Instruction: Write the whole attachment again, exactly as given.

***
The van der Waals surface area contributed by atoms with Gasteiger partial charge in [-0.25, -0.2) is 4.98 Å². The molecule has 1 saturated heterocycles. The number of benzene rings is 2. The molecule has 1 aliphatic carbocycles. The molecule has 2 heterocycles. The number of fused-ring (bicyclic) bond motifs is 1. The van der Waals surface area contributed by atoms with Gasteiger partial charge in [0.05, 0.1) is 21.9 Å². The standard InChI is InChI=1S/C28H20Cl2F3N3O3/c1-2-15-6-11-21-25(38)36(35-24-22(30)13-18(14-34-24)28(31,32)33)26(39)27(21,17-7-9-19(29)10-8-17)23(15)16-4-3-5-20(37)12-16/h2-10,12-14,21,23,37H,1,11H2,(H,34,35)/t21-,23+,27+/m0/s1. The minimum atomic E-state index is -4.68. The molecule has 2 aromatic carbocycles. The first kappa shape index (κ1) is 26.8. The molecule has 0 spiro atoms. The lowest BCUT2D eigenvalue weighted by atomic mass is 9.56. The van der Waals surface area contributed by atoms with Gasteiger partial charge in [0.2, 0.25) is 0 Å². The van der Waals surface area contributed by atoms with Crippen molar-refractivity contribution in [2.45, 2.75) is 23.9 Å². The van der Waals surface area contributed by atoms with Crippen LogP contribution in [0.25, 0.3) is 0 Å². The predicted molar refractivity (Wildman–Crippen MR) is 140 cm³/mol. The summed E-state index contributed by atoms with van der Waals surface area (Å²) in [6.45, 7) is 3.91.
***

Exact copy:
The van der Waals surface area contributed by atoms with Gasteiger partial charge in [-0.25, -0.2) is 4.98 Å². The molecule has 1 saturated heterocycles. The number of benzene rings is 2. The molecule has 1 aliphatic carbocycles. The molecule has 2 heterocycles. The number of fused-ring (bicyclic) bond motifs is 1. The van der Waals surface area contributed by atoms with Gasteiger partial charge in [0.05, 0.1) is 21.9 Å². The standard InChI is InChI=1S/C28H20Cl2F3N3O3/c1-2-15-6-11-21-25(38)36(35-24-22(30)13-18(14-34-24)28(31,32)33)26(39)27(21,17-7-9-19(29)10-8-17)23(15)16-4-3-5-20(37)12-16/h2-10,12-14,21,23,37H,1,11H2,(H,34,35)/t21-,23+,27+/m0/s1. The minimum atomic E-state index is -4.68. The molecule has 2 aromatic carbocycles. The first kappa shape index (κ1) is 26.8. The molecule has 0 spiro atoms. The lowest BCUT2D eigenvalue weighted by atomic mass is 9.56. The van der Waals surface area contributed by atoms with Gasteiger partial charge in [0.2, 0.25) is 0 Å². The van der Waals surface area contributed by atoms with Crippen molar-refractivity contribution in [2.45, 2.75) is 23.9 Å². The van der Waals surface area contributed by atoms with Crippen LogP contribution in [0.25, 0.3) is 0 Å². The predicted molar refractivity (Wildman–Crippen MR) is 140 cm³/mol. The summed E-state index contributed by atoms with van der Waals surface area (Å²) in [6.45, 7) is 3.91.